No, the Inquirer’s architecture critic (left) is not leaving her hometown paper (scared you for a minute, didn’t we?). She’ll just be writing a monthly column for the New Republic’s website, but the moves may represent a larger trend, says Architect Newspaper’s Alan G. Brake.
Two other writers have been given new prominent positions as architecture critics, suggesting, Brake argues, that architecture criticism is not quite as moribund as commonly thought:
While blogs and social media proliferate debate about architecture and design, many have fretted about the lack of a common dialogue around architecture and urbanism as defined by the work of leading critics.
After letting its longtime architecture critic take a buyout in 2006, the Dallas Morning News is now bringing the position back with Mark Lamster. And Michael Sorkin will fill the slot for The Nation, which has been missing such criticism for years.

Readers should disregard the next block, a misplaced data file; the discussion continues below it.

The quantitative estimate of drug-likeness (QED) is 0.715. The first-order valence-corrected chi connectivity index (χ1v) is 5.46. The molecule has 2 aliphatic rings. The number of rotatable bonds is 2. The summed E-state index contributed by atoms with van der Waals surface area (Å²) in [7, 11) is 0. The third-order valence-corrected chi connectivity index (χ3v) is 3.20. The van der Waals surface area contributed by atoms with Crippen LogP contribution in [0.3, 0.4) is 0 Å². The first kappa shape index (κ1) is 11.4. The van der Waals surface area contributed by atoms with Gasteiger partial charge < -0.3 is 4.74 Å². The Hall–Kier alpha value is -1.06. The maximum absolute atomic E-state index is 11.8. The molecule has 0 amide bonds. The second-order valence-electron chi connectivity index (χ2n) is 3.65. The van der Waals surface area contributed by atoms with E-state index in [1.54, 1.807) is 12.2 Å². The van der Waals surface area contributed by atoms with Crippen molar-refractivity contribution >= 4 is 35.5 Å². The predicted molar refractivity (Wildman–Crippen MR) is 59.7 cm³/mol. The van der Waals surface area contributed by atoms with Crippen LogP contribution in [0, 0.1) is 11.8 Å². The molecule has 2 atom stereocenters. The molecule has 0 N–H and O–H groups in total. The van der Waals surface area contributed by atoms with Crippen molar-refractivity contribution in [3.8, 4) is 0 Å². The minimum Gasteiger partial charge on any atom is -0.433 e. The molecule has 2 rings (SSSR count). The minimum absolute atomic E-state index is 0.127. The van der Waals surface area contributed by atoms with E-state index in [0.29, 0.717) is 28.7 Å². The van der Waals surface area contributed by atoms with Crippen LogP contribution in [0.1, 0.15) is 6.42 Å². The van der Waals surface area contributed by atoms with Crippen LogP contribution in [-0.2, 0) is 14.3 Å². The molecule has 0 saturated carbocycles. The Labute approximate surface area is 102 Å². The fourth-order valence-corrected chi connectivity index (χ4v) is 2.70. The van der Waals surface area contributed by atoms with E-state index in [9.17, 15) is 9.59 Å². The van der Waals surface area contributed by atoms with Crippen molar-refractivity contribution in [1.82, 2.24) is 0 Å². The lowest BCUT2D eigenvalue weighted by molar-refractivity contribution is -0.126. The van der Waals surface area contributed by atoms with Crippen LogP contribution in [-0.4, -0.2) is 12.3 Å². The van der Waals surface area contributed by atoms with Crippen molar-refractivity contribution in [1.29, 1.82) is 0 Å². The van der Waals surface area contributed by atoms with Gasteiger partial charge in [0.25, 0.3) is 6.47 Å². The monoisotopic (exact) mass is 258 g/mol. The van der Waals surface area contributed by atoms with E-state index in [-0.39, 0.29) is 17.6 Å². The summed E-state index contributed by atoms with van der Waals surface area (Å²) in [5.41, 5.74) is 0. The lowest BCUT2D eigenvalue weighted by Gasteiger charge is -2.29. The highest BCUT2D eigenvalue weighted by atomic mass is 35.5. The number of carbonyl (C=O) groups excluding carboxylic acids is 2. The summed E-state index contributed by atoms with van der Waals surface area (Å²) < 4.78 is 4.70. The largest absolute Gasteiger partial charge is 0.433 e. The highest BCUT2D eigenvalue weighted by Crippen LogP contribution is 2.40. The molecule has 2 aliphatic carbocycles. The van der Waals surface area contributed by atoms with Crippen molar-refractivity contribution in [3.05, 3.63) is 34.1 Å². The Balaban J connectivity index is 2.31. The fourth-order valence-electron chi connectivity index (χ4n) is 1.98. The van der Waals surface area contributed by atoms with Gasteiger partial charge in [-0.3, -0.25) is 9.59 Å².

In conversation with Brake, Saffron praised her new gig writing about urbanism:
“I love writing for the Inquirer, but the response I received for the piece I did for the New Republic was pretty heady,” she said. She called theNew Republic’s readership “densely sophisticated.”
What, Inga, the philly.com commenters aren’t sophisticated enough for you?
Congrats on the new gig. We’ll all be reading.
• CRITICISM IS DEAD! LONG LIVE CRITICISM! [ArchPaper]